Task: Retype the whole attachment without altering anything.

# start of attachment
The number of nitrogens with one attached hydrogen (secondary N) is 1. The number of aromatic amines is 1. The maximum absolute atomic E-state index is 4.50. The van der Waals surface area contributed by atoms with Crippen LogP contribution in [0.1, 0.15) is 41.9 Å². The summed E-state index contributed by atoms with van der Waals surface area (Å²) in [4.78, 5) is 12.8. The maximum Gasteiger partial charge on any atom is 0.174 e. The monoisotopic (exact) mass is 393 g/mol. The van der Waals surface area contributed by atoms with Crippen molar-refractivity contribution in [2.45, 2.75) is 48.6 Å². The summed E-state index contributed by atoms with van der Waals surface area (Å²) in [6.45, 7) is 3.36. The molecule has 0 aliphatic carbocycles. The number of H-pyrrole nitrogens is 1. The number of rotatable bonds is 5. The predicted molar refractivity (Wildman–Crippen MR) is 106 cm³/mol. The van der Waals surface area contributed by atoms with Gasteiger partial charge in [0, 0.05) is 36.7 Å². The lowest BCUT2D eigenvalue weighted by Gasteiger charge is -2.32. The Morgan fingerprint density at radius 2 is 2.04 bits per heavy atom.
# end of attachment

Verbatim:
The number of nitrogens with one attached hydrogen (secondary N) is 1. The number of aromatic amines is 1. The maximum absolute atomic E-state index is 4.50. The van der Waals surface area contributed by atoms with Crippen LogP contribution in [0.1, 0.15) is 41.9 Å². The summed E-state index contributed by atoms with van der Waals surface area (Å²) in [4.78, 5) is 12.8. The maximum Gasteiger partial charge on any atom is 0.174 e. The monoisotopic (exact) mass is 393 g/mol. The van der Waals surface area contributed by atoms with Crippen molar-refractivity contribution in [2.45, 2.75) is 48.6 Å². The summed E-state index contributed by atoms with van der Waals surface area (Å²) in [6.45, 7) is 3.36. The molecule has 0 aliphatic carbocycles. The number of H-pyrrole nitrogens is 1. The number of rotatable bonds is 5. The predicted molar refractivity (Wildman–Crippen MR) is 106 cm³/mol. The van der Waals surface area contributed by atoms with Gasteiger partial charge in [0, 0.05) is 36.7 Å². The lowest BCUT2D eigenvalue weighted by Gasteiger charge is -2.32. The Morgan fingerprint density at radius 2 is 2.04 bits per heavy atom.